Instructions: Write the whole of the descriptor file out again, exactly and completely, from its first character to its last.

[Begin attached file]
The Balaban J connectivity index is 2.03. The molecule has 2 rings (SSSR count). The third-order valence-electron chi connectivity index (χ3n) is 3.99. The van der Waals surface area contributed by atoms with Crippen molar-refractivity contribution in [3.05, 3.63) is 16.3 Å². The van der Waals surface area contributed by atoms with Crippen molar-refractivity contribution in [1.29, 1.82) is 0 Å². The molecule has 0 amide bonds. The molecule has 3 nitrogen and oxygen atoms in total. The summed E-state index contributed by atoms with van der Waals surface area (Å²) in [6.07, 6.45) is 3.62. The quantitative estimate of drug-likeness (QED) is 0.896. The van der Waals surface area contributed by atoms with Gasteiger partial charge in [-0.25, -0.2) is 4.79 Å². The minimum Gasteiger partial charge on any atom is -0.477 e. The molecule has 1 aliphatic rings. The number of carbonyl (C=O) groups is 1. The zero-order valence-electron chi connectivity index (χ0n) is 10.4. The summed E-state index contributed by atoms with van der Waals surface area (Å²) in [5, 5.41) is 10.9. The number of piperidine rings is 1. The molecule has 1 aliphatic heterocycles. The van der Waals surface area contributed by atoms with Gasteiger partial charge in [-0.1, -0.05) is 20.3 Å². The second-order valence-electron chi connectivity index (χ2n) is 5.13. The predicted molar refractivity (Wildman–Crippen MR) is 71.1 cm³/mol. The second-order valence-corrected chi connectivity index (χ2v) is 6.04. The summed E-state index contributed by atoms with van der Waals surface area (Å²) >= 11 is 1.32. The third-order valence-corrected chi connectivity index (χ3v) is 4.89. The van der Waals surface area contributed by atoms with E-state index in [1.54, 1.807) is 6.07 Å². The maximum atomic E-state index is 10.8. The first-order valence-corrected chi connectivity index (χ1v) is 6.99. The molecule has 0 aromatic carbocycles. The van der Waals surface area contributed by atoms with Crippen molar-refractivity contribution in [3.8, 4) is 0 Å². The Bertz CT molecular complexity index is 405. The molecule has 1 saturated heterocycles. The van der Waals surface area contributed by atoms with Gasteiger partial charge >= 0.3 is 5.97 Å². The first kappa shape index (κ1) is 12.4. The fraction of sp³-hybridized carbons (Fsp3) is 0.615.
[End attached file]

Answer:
The Balaban J connectivity index is 2.03. The molecule has 2 rings (SSSR count). The third-order valence-electron chi connectivity index (χ3n) is 3.99. The van der Waals surface area contributed by atoms with Crippen molar-refractivity contribution in [3.05, 3.63) is 16.3 Å². The van der Waals surface area contributed by atoms with Crippen molar-refractivity contribution in [1.29, 1.82) is 0 Å². The molecule has 0 amide bonds. The molecule has 3 nitrogen and oxygen atoms in total. The summed E-state index contributed by atoms with van der Waals surface area (Å²) in [6.07, 6.45) is 3.62. The quantitative estimate of drug-likeness (QED) is 0.896. The van der Waals surface area contributed by atoms with Gasteiger partial charge in [-0.25, -0.2) is 4.79 Å². The minimum Gasteiger partial charge on any atom is -0.477 e. The molecule has 1 aliphatic rings. The number of carbonyl (C=O) groups is 1. The zero-order valence-electron chi connectivity index (χ0n) is 10.4. The summed E-state index contributed by atoms with van der Waals surface area (Å²) in [5, 5.41) is 10.9. The number of piperidine rings is 1. The molecule has 1 aliphatic heterocycles. The van der Waals surface area contributed by atoms with Gasteiger partial charge in [-0.1, -0.05) is 20.3 Å². The second-order valence-electron chi connectivity index (χ2n) is 5.13. The predicted molar refractivity (Wildman–Crippen MR) is 71.1 cm³/mol. The second-order valence-corrected chi connectivity index (χ2v) is 6.04. The summed E-state index contributed by atoms with van der Waals surface area (Å²) >= 11 is 1.32. The third-order valence-corrected chi connectivity index (χ3v) is 4.89. The van der Waals surface area contributed by atoms with E-state index in [1.54, 1.807) is 6.07 Å². The maximum atomic E-state index is 10.8. The first-order valence-corrected chi connectivity index (χ1v) is 6.99. The molecule has 0 aromatic carbocycles. The van der Waals surface area contributed by atoms with Crippen molar-refractivity contribution in [3.8, 4) is 0 Å². The Bertz CT molecular complexity index is 405. The molecule has 1 saturated heterocycles. The van der Waals surface area contributed by atoms with Gasteiger partial charge >= 0.3 is 5.97 Å². The first kappa shape index (κ1) is 12.4. The fraction of sp³-hybridized carbons (Fsp3) is 0.615.